If you want to connect the ZORO II to a device that does not have Bluetooth support (or you just want to connect them physically for some other reason), you can connect them directly using a cable -- plug it in the left can and you are good to go.
Sound Quality and Comfort
I do not consider myself an audiophile, but I do appreciate a pair of headphones that deliver quality sound. And the ZORO II does not disappoint -- they are, hands down, my favorite and the best headphones that I have used so far.
The ZORO II headphones are also very comfortable and feel natural on my head. There is no discomfort from wearing them for a couple of hours at a time. The padding on the cans is soft and molds to the ears nicely. Aiding the comfort factor is the low weight -- they come in at 190g -- and the light pressure on the ears.
The sound quality is consistent as you raise the volume. Personally, I prefer to keep them on at no more than 50 percent. Just above that, they become unbearably loud. That's not a criticism, mind you, just my preference and tolerance level. If you are willing to go past it, you will appreciate that the ZORO II offers quality sound up to maximum volume.
They seal well, with little noise from the outside coming through. While listening to music, you'll be hard pressed to tell that someone is talking to you unless they're really close, raising their voice, and you're on a lower volume setting. I have not tried them outdoors, so I cannot really say how they fare when there's heavy traffic or loud noises.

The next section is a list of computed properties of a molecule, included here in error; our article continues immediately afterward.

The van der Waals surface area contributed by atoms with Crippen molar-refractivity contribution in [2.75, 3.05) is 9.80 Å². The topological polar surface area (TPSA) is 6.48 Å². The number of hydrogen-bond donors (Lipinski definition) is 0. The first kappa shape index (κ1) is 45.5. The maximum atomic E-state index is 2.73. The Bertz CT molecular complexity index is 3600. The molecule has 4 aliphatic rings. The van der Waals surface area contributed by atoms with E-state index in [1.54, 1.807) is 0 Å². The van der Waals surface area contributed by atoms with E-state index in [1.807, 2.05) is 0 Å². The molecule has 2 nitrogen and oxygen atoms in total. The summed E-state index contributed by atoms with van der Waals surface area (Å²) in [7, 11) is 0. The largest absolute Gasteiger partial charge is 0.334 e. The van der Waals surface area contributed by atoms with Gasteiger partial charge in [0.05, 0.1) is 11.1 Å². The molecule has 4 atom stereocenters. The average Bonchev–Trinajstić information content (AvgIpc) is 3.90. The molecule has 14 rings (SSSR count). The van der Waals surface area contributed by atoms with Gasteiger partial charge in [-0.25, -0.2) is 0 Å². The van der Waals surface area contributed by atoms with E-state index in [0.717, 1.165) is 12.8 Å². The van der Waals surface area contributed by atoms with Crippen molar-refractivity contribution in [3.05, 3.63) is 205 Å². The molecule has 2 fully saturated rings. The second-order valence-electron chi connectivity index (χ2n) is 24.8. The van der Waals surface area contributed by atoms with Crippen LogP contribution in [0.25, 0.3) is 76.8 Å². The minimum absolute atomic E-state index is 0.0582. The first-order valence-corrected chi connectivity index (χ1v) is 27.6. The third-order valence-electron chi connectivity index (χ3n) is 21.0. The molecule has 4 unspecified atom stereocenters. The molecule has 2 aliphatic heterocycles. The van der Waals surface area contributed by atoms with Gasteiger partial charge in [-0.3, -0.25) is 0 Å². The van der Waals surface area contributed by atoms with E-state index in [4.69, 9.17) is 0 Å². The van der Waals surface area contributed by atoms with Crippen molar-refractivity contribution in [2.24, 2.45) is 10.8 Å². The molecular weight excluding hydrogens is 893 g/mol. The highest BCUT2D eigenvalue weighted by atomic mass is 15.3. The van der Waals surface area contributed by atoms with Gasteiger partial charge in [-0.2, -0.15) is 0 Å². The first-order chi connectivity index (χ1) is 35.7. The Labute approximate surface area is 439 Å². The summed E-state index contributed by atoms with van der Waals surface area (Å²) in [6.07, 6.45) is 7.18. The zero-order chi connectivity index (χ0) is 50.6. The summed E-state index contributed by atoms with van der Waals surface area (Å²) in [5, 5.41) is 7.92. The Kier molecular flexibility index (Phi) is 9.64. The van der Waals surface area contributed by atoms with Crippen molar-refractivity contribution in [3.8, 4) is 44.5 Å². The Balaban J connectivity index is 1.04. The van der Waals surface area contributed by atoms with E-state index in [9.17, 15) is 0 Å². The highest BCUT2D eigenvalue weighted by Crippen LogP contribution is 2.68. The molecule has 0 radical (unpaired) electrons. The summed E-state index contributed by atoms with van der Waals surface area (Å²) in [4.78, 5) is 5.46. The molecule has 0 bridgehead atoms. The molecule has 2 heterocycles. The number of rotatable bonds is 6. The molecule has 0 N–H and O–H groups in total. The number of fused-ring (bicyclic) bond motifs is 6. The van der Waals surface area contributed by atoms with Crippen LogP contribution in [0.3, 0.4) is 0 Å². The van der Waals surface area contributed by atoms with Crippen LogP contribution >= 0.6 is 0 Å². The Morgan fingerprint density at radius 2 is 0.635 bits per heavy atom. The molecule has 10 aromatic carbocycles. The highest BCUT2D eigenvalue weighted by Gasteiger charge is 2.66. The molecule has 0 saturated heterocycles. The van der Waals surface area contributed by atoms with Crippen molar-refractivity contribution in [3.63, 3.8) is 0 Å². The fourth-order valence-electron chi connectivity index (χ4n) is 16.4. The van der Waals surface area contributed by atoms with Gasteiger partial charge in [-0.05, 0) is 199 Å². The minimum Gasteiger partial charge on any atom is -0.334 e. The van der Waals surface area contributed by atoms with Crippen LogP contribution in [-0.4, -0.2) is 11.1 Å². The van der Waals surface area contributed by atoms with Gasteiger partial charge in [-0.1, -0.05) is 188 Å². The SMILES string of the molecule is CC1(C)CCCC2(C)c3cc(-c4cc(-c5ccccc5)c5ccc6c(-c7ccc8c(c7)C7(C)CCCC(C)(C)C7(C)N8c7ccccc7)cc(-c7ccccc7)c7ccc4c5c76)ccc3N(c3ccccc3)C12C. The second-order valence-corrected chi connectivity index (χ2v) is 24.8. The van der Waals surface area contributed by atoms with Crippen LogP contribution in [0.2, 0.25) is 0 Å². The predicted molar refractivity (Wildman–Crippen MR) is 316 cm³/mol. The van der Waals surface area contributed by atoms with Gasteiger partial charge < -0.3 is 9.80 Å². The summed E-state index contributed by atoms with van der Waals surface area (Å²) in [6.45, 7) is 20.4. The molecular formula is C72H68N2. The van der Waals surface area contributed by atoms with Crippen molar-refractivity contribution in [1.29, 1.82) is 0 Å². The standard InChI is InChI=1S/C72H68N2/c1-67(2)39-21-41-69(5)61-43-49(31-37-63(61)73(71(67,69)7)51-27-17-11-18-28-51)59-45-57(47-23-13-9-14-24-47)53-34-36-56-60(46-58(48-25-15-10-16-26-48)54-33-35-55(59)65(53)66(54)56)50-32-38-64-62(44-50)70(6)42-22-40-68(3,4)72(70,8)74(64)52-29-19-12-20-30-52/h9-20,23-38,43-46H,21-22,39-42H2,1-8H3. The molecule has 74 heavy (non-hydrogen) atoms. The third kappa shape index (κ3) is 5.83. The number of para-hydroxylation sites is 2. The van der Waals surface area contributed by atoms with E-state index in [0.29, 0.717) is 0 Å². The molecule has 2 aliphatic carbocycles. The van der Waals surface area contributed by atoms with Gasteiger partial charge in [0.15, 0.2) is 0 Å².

I have tested the ZORO II on different genres, and the headphones did well no matter if it was a classical, pop or rock song. YouTube, which I find myself turning to quite often, does not provide the best quality sound, but songs still sound good -- even when you are listening to a live recording.
Wireless headphones are extremely convenient to use, but because they are battery-powered they only last until the 650mAh battery runs out. With the ZORO II, believe it or not, I have yet to need to charge them after lots of hours of use.
The battery life is amazingly good. Noontec quotes 35 hours of use, and while I have not tested this I believe that it will reach that mark and maybe exceed it. Standby is insane as well, at 1000 hours. Needless to say, I am very impressed.
You can probably tell that I quite like the ZORO II. Noontec created a balanced pair of headphones, that get the wireless part right and provide quality sound at the same time. The only thing that you may not like is the price, which, for the version that I am reviewing here, is $159.99.
But, you do not have to get the limited edition. The ZORO II is also available in a $99.99 black and red combo and a $131.99 black version. You are paying a premium to have that textured look and carbon fiber case, but if you prefer a glossy finish then you should check out the other two trims.
Wireless headphones are not as cheap as their wired counterparts, and ZORO II is no different. But, if you can afford them, you will not be disappointed.
Photo Credit: Mihăiță Bamburic